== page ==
Liverpool disallowed 'goal' tainted last FA Cup final experience against Chelsea
When Jurgen Klopp's Liverpool side take to the Wembley turf to face Chelsea in the FA Cup Final for the first time under the German manager, it will not only provide an opportunity to win the famous old trophy for the eighth time but also exorcise some demons from a decade ago.
The Reds' last appearance in the world's oldest knockout competition was against the same opposition, as club legend Sir Kenny Dalglish helped steer his side to their second cup final of the 2011/12 season in his second spell at the club. Having been brought in to steady the ship after Roy Hodgson's disastrous Anfield tenure, King Kenny had already added the League Cup to his previous list of Anfield honours and was looking to complete a domestic cup double, just as Gerard Houllier had in 2001.
But Liverpool's league form had been a major disappointment. The club finished the same season eighth in the table, four points behind Everton and a massive 37 points adrift of Manchester United and eventual champions Manchester City. Pressure on Dalglish had been lifted somewhat by continued success in the cup competitions and the emergence of Luis Suarez as an Anfield talisman.
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Steven Gerrard had been confident of cup success and conceded that it would go some way to making up for a well below-par league campaign. He said: "The FA Cup is special, but we got a taste of success from winning the Carling Cup. That will help the younger players in the squad. Winning breeds confidence and you want more. We are all aware we have underachieved in the league and the squad of players is certainly better than where we are. We will assess the season and if we win two trophies I think it would alleviate the pressure slightly."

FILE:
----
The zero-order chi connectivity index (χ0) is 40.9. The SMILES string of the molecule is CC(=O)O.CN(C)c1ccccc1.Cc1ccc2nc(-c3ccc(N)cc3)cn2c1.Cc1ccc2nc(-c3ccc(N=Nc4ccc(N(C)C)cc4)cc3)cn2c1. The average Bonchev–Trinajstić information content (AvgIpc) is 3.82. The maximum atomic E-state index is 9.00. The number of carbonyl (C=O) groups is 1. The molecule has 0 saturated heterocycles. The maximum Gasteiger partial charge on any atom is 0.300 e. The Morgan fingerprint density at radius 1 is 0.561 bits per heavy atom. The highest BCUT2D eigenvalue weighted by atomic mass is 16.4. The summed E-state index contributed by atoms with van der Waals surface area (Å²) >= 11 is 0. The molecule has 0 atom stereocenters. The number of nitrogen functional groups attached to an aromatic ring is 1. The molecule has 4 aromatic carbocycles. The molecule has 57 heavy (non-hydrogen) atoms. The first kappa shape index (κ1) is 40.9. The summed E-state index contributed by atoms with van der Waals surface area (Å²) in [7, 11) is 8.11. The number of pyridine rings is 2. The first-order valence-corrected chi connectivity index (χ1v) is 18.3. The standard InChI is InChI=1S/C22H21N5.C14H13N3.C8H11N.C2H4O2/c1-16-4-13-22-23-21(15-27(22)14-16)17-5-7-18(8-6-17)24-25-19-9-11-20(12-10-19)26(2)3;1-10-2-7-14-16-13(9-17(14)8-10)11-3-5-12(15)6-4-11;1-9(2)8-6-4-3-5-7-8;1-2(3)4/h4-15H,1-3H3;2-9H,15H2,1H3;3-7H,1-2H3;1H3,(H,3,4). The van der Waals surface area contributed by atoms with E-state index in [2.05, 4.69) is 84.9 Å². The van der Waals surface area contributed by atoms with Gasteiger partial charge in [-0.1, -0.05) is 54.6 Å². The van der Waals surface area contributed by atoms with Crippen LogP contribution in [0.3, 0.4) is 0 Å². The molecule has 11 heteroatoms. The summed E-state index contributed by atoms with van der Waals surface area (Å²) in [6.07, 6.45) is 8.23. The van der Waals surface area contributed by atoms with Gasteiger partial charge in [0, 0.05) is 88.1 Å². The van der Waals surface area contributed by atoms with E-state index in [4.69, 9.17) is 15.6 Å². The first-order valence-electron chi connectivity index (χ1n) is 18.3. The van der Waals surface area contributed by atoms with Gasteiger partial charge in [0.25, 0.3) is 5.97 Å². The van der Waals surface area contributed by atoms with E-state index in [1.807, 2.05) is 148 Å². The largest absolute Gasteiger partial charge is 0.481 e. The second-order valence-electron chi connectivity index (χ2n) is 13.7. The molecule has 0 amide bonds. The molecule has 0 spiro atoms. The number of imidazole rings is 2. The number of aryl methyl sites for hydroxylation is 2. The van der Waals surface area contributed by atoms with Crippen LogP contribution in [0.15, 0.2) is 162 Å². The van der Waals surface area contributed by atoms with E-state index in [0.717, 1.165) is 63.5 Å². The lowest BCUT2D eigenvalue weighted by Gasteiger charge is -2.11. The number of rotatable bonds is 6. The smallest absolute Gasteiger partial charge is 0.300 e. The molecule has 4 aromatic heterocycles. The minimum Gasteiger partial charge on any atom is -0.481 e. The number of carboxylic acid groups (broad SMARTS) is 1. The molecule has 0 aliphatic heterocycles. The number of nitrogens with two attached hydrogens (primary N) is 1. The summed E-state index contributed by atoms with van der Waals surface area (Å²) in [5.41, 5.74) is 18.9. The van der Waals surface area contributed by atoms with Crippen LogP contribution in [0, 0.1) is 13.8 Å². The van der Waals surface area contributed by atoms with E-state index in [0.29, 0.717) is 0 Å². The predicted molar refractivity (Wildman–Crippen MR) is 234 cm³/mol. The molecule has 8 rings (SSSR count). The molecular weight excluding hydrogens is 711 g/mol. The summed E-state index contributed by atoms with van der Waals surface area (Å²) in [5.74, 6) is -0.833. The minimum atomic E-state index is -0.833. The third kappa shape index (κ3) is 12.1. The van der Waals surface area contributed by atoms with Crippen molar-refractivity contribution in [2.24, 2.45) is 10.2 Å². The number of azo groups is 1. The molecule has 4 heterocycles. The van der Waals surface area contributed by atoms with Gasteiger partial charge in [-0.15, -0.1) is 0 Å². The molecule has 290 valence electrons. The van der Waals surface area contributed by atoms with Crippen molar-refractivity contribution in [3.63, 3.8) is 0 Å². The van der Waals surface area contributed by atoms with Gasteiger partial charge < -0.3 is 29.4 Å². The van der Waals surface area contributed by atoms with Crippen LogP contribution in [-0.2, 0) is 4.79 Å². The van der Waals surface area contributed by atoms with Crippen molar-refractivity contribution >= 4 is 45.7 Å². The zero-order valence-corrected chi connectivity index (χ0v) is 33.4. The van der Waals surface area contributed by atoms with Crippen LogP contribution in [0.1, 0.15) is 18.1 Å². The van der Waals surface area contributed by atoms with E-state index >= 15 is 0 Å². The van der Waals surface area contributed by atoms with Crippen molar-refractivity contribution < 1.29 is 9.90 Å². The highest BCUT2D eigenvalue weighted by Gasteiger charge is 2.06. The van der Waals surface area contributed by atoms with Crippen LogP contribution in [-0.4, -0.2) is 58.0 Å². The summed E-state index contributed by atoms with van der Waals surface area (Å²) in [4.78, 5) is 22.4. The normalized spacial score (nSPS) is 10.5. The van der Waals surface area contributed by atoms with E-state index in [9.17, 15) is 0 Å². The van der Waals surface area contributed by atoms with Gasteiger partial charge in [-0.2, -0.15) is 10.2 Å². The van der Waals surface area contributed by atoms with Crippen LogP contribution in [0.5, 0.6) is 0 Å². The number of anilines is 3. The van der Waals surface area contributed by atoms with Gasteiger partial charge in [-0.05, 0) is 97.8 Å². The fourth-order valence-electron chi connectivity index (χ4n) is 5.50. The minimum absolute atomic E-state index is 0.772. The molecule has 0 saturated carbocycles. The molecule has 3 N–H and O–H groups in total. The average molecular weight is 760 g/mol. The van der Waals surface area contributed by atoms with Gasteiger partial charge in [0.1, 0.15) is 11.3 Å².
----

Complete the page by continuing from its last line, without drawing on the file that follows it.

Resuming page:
Chelsea had not fared particularly better themselves, finishing sixth in the table on 64 points. They headed into the final under the stewardship of former player Roberto Di Matteo, who had been instilled as interim manager two months earlier, following the sacking of Andre Villas-Boas. Despite the patchy league form, the Italian's stock was high with supporters, having guided the West London club to the Champions League final, which would be played just a week after the Wembley face-off with Liverpool.
Liverpool received an allocation of 25,074 tickets for their supporters, approximately 5,500 less than they have been given for this year's final. Much like the semi-final against Manchester City earlier this month, match-goers were faced with logistical travel issues, with the majority of direct trains from Liverpool Lime Street to London Euston cancelled due to May Day Bank Holiday weekend maintenance work on the West Coast line. The problem was intensified by a 5.15pm kick off time that made advance planning problematic in the event that the game should go into extra time.
With Suarez leading the front line, Dalglish threw somewhat of a surprise in his team selection, leaving record signing Andy Carroll on the bench and instead opting for Jay Spearing to play alongside Gerrard as part of a five man midfield. Suarez and Carroll had been brought to Anfield on the same day that Fernando Torres was sold to Chelsea for £50million. But having struggled for form, the Spaniard, once adored on Merseyside, could only make the bench for his new club and was an unused substitute in the final, alongside future Liverpool star Daniel Sturridge.